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Wednesday, March 28 • 9:00am - 1:15pm
10 - Shape grammar modelling and the visualisation of an uncertain past

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Despite the ubiquity of uncertainty at every level of archaeological data collection, analysis and interpretation, most 3D visualisations continue to convey to their audiences, as well as demand from their creators, a single concrete view of the past. Where uncertainty is conveyed it is typically in the form of visual cues that differentiate the certain from the postulated or tentative. While these may act as a qualification for the viewer, it is often at the expense of the aesthetic impact, simplicity and wholeness of the image. In this paper I will demonstrate a methodology for the visualisation of archaeological sites and buildings that incorporates the inherent uncertainty of archaeological interpretation using the procedural modelling technology of 'shape grammars'. Shape grammar modelling allows one to create transparent and adaptable parametric procedures that act as conceptual models of our interpretation of archaeological sites, using probabilistic functions to reflect interpretive uncertainty. These procedures can be used to automatically generate large numbers of diverse, stochastically determined architectural models that as a whole reflect the range of possible interpretations of a building. The strengths of this methodology will be explored using a case study from the site of Portus, Italy, a possible ship-shed dating from the 2nd Century AD.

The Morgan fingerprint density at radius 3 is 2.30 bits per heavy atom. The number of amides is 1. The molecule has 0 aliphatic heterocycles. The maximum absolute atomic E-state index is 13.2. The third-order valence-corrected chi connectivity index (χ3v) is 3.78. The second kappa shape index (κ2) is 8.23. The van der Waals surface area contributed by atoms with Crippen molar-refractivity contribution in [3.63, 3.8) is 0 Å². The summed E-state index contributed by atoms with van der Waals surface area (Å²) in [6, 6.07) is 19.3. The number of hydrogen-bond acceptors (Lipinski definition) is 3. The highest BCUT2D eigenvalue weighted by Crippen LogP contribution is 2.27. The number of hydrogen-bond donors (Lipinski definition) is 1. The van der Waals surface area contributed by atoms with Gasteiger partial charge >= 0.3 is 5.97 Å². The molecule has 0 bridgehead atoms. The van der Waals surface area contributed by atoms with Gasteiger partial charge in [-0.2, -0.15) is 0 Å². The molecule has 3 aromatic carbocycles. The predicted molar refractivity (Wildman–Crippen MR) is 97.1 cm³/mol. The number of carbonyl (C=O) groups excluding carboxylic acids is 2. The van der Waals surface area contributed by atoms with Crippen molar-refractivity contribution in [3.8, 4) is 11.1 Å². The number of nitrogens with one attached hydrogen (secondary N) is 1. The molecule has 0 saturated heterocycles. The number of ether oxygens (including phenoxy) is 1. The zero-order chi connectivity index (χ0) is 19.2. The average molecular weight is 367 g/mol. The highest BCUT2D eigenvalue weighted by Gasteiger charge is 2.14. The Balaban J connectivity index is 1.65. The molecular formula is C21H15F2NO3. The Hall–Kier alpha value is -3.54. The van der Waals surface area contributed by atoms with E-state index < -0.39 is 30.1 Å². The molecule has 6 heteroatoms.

Wednesday March 28, 2012 9:00am - 1:15pm
Building 65, 1143 Streamed into room 1167

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